JOB DONE: Workers celebrate planting 340,000 trees at Elanda Plains.
JOB DONE: Workers celebrate planting 340,000 trees at Elanda Plains. Luke Barrowcliffe

And one more makes 340,000

IN JUST two years, Noosa and District Landcare has propagated and planted 340,000 native trees on ex-grazing land within the Great Sandy National Park at Elanda Plains - its largest planting to date.

"The site is a wetland and it threw us all the challenges that working in wetlands does, including extended periods of time where we had no site access due to excessive water-logging”, project manager Steve Husband said.

"We are really proud of the dozens of Noosa Landcare staff and volunteers that stepped up to work at full-steam collecting the seed, propagating the plants and also braving the mud and mozzies to do the planting.”

The project, which helped support the direct employment of local residents and youth, was funded through the Federal Government's Million Tree program in partnership with CO2 Australia.

The Elanda Plains site, acquired by Queensland Parks and Wildlife Service more than 20 years ago, provides a vegetated corridor along the western border of Lake Cootharaba and forms part of the lower floodplains of Kin Kin Creek. The planted trees will help to trap and reduce sediment and nutrients entering Lake Cootharaba in times of flood, and will improve the water quality of the Noosa River system.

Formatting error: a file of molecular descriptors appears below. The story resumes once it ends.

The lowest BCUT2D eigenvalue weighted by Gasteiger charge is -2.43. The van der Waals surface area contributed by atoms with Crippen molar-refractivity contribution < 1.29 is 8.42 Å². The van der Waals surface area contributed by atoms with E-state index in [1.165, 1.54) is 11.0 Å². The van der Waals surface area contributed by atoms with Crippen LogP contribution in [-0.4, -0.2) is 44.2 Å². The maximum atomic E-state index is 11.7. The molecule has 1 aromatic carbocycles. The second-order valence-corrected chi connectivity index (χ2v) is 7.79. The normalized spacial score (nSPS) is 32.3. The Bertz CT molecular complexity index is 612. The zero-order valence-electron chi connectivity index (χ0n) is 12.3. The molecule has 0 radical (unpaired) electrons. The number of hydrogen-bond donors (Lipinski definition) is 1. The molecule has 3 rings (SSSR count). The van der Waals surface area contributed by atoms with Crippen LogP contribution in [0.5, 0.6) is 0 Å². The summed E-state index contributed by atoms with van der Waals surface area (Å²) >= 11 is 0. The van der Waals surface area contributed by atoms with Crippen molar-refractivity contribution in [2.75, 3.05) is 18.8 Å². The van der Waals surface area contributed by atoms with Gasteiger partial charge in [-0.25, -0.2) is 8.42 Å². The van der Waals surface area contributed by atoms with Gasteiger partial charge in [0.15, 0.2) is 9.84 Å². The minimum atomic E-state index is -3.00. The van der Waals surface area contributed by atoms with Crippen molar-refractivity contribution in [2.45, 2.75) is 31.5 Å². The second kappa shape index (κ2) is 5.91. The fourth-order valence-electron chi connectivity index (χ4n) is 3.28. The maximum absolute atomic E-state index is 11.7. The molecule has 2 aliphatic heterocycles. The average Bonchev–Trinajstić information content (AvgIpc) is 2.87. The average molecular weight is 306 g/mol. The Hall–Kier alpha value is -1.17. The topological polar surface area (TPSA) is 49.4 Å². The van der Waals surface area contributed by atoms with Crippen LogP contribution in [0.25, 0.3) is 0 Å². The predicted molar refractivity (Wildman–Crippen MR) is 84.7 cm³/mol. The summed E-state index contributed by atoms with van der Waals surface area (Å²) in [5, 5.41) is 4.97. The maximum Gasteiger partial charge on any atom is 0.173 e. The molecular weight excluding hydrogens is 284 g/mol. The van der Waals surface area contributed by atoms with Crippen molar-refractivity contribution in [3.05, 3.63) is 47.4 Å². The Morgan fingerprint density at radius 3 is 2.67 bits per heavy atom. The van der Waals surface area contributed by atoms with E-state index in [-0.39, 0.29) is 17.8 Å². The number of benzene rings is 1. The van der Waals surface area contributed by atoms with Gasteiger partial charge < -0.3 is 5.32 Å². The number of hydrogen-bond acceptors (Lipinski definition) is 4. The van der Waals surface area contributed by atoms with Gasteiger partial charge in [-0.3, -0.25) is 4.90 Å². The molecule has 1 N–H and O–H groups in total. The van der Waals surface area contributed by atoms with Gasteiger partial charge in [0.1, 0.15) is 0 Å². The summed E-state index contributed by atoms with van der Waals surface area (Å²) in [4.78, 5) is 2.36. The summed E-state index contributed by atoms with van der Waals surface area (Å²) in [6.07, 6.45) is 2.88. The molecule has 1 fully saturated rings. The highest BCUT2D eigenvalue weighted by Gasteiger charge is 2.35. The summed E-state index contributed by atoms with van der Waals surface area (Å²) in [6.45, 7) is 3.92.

"We can't thank enough the assistance provided by Queensland Parks and Wildlife Service staff, in particular the legendary QPWS Ranger Richard Winter. QPWS led the ground preparation works for the project and worked alongside us throughout the process,” Mr Husband said.

"There are still about 10 hectares or 100,000 trees-worth of re-vegetation to secure funding for before the entire Elanda Plains property is completely re-vegetated. We are keen to finish it off.”